Tunisiana, the country’s largest mobile phone operator, may soon have a change of owner as the legal dispute between its two shareholders approaches a showdown in the International Court of Arbitration, in Paris.

Egypt’s Orascom Telecom and Kuwait’s Wataniya are battling for control of the company they founded in 2002.

The case began on 4 April 2006, when Orascom filed a request for arbitration. A decision is due within weeks, but whichever firm wins, it will find the market far more competitive in the coming years.

The two firms established Tunisiana with equal stakes at a time when both lacked the capital resources they have today. The venture has been successful and is catching up with its only rival, state-owned operator Tunisie Telecom, as the country’s largest mobile operator.

At the end of June, it had 3.2 million active mobile customers, compared with a 4.1 million at Tunisie Telecom.

The state-owned operator does not publish its financial results and its profitability is unknown, but Tunisiana generated revenues of KD 74.6 million ($269 million) and net profits of KD 11.4 million ($41 million) in the first

half of 2007.

In October, Tunisiana appointed Yves Gauthier as its first chief executive officer (CEO) with sole responsibility for the company. Gauthier was previously CEO of Orange in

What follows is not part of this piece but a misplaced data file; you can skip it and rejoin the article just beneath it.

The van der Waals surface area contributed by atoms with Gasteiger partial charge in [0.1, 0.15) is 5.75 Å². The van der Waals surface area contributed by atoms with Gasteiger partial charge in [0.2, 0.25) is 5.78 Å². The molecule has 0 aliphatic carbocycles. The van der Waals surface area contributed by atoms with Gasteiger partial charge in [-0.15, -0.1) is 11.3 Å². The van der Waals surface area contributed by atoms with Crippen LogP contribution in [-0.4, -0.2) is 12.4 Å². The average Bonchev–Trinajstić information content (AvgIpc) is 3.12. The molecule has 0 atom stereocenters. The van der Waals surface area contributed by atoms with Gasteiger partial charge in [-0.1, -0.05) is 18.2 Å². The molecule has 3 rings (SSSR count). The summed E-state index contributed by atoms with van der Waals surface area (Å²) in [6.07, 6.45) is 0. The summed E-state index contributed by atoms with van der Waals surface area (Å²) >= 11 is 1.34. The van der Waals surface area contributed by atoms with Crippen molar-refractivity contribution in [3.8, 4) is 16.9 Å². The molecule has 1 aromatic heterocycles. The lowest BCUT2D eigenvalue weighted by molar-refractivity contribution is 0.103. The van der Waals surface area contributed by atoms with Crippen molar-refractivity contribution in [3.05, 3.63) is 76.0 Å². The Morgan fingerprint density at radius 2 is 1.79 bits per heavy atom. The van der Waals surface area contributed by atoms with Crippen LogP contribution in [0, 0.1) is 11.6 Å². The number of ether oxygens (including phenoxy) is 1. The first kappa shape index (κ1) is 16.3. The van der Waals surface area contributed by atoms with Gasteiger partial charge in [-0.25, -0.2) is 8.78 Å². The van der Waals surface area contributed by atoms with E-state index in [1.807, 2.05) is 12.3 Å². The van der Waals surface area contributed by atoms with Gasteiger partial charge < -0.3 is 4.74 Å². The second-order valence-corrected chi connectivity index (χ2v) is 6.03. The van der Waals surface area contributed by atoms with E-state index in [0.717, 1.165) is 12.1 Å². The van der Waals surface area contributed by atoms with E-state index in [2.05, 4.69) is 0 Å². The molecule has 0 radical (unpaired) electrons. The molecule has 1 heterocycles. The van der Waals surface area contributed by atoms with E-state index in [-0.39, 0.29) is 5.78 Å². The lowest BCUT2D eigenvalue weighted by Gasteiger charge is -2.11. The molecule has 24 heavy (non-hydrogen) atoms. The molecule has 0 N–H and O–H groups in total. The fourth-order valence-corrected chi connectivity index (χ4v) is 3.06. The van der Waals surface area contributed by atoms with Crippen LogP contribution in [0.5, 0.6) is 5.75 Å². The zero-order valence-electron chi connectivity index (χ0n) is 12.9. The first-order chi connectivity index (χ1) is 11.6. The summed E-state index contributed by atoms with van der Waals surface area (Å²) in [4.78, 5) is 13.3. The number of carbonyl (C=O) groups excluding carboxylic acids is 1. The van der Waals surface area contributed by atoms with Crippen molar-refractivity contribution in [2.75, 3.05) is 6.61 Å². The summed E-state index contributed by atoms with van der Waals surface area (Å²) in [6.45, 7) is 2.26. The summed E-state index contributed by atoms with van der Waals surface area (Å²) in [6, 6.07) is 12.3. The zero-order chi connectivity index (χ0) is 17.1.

the Netherlands.

Before his appointment, Tunisiana had been run by joint CEOs, one appointed by Orascom and one by Wataniya.

Gauthier’s appointment comes at a time of increased competition from Tunisie Telecom.

In July 2006, the UAE’s Tecom bought a 35 per cent stake in Tunisie Telecom for $2,250 million, with the government retaining the remaining 65 per cent.

Since then, Tunisie Telecom has become much more aggressive in its marketing.

In September, a successful promotional campaign led to Tunisie Telecom’s network being overloaded. Slaheddine Maaref, director of corporate strategy at Tunisie Telecom, confirms that customers were unable to make calls but says the network was not at fault.

Both operators will have to improve the resilience of their networks if the Tunisian telecoms regulator goes ahead with plans to licence a third mobile operator.

Ali Ghodbani, president of the regulator, Instance Nationale de Telecommunication (INT), says he wants to hold an auction for

a third operator, but it will be several years before any new rival to Tunisie Telecom and Tunisiana emerges.

‘I do not think the third operator will come before 2009 or 2010,’ he says. ‘By then, it will be difficult for a third operator, but there is some room.’